Sunday, March 14, 2010
Stuck in the Mud
In the event, things were much easier for Sydney than expected, largely thanks to Paul Ifill's injury and resultant anonymity, which took all of the life out of the Phoenix. In a mostly dire first half, the Wellington go-to man was painfully ineffective, and it was extraordinary that the away side didn't make more of an attempt to work the play down the other wing, where Leo Bertos was faced by the defensively suspect Sung-Hwan Byun. The result was a thoroughly sterile performance from the visitors.
In truth, Sydney FC weren't much better in the opening period, doing surprisingly little with the mountains of easy possession they were vouchsafed by their opposition, who were perhaps too keenly aware that their chief attacking threat was incapable of moving beyond second gear. As so often, Alex Brosque was the star of the evening, moving intelligently and creating openings while many of his team-mates looked unsure of themselves.
John Aloisi's injury could be considered a blessing in disguise. Chris Payne's first goal was very well-taken (he showed that he has developed the physical side of his game when shrugging off the challenge of Tony Lochhead), and although his second was, of course, a travesty, at least he had managed to get himself into prime position at the set-piece, something which could not always be said of Aloisi this term. The various conspiracy theorists might note that soon after Payne's handball, he would have been one-on-one with Liam Reddy had Peter Green not prematurely called for a foul on Brosque. The officiating was poor throughout...not for the first time in a preliminary final.
The game did liven up in the second period as both sides rediscovered their rhythm somewhat, but Wellington simply didn't have enough firepower to trouble the premiers. It was entirely fitting, too, the Sydney's two second-half goals sprung from the Bridge-Brosque partnership, displaying all the mobility and invention that they have shown at times under Vitezslav Lavicka.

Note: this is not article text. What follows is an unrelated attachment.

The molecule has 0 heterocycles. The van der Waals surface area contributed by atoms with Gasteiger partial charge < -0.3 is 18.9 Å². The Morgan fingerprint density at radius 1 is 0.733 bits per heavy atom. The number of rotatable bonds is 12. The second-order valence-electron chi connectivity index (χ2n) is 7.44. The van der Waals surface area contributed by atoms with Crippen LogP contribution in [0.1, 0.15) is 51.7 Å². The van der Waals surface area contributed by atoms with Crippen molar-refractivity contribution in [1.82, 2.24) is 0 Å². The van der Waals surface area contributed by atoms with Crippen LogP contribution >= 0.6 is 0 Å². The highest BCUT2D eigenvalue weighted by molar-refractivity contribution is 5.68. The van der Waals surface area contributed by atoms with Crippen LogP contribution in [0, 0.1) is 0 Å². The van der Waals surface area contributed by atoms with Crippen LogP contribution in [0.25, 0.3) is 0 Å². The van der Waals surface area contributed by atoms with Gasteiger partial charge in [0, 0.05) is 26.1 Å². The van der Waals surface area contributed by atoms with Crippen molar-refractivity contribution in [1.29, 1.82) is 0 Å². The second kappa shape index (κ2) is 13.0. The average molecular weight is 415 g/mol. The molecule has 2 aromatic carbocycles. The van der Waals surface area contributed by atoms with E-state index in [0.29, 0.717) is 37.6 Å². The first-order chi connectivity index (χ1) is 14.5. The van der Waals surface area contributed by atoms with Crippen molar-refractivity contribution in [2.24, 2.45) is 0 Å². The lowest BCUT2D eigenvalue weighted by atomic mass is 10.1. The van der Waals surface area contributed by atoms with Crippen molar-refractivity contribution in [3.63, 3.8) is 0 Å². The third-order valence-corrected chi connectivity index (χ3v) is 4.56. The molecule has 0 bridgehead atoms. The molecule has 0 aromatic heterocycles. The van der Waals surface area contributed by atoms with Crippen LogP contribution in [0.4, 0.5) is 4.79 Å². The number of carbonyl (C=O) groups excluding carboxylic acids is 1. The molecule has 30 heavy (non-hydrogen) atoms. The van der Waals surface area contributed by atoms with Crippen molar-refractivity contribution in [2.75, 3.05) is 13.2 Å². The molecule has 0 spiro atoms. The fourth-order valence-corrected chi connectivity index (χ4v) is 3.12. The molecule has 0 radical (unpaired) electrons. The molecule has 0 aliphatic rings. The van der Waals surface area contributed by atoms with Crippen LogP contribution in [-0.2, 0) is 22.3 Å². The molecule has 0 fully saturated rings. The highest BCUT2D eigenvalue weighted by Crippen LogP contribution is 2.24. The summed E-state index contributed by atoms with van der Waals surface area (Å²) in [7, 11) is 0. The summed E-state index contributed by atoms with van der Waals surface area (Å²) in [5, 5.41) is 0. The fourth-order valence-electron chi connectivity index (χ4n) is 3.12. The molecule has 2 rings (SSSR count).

There must be questions over Ricki Herbert's judgement in keeping Ifill on the field for as long as he did, and in holding back Eugene Dadi until the game was all but over. But in general terms, all the confidence and verve that characterised the Phoenix in recent weeks seemed to disappear when it mattered most.
So back to the Etihad, where Sydney didn't quite do enough the last time around. One feels that they have a better chance this time, with Melbourne tired and perhaps demoralised by their Asian Champions League exertions, and Sydney showing admirable resilience after a heartbreaking semi-final loss last week. But Ernie Merrick's side have won two home grand finals already, both of them against teams that showed a similar ability to bounce back from disappointment in an earlier playoff.
It's a very hard one to call.
Melbourne should be going into this one fresher than they have been in the previous two encounters with possibility of an almost full strength squad, Celeski and Kemp aside. And fortunately no pre-ACL games to worry about. I'm hoping for a big crowd and of course a Melbourne win.
I'm picking Melbourne, Victory like the Glory and Newcastle in recent games should easily be able to split the sometimes pedestrian nay dozy ball watching Sydney central pairing of Kellar and Colosimo. (Think McGarry, Matt and Archie Thompson...not that they all scored.)
Can anyone see Archie not getting numerous chances? Will he convert, well maybe that will decide the final!
Anyway, i'm just happy that 2 of the 3 sides that can actually play to a good standard made it this far.
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For a fan of a team that lost a key player to them mid season, and who who seem to think it is a good idea to buy one of their case-offs as a precious foreign spot (in place of the foreign player used to promote the game in Brisbane - Van Dijk) - I want to know why Wellington is allowed to have 14 foreign players - when everyone else can only have 5.